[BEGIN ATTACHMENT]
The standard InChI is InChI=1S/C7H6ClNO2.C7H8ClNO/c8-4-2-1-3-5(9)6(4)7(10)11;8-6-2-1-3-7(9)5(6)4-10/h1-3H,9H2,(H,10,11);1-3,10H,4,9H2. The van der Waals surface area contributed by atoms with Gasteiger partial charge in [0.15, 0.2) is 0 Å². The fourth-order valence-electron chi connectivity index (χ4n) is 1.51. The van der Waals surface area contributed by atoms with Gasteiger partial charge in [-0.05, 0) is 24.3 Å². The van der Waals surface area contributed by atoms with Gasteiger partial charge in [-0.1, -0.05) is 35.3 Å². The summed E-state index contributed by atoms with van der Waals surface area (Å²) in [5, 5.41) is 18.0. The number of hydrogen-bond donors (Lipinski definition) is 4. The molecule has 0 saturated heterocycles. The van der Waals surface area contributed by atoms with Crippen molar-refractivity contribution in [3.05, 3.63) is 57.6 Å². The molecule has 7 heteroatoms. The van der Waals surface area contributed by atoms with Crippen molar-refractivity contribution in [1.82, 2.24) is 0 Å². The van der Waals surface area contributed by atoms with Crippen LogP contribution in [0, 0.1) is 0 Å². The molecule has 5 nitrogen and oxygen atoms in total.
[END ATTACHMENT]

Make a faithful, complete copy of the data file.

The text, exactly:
The standard InChI is InChI=1S/C7H6ClNO2.C7H8ClNO/c8-4-2-1-3-5(9)6(4)7(10)11;8-6-2-1-3-7(9)5(6)4-10/h1-3H,9H2,(H,10,11);1-3,10H,4,9H2. The van der Waals surface area contributed by atoms with Gasteiger partial charge in [0.15, 0.2) is 0 Å². The fourth-order valence-electron chi connectivity index (χ4n) is 1.51. The van der Waals surface area contributed by atoms with Gasteiger partial charge in [-0.05, 0) is 24.3 Å². The van der Waals surface area contributed by atoms with Gasteiger partial charge in [-0.1, -0.05) is 35.3 Å². The summed E-state index contributed by atoms with van der Waals surface area (Å²) in [5, 5.41) is 18.0. The number of hydrogen-bond donors (Lipinski definition) is 4. The molecule has 0 saturated heterocycles. The van der Waals surface area contributed by atoms with Crippen molar-refractivity contribution in [3.05, 3.63) is 57.6 Å². The molecule has 7 heteroatoms. The van der Waals surface area contributed by atoms with Crippen molar-refractivity contribution in [1.82, 2.24) is 0 Å². The van der Waals surface area contributed by atoms with Crippen LogP contribution in [0, 0.1) is 0 Å². The molecule has 5 nitrogen and oxygen atoms in total.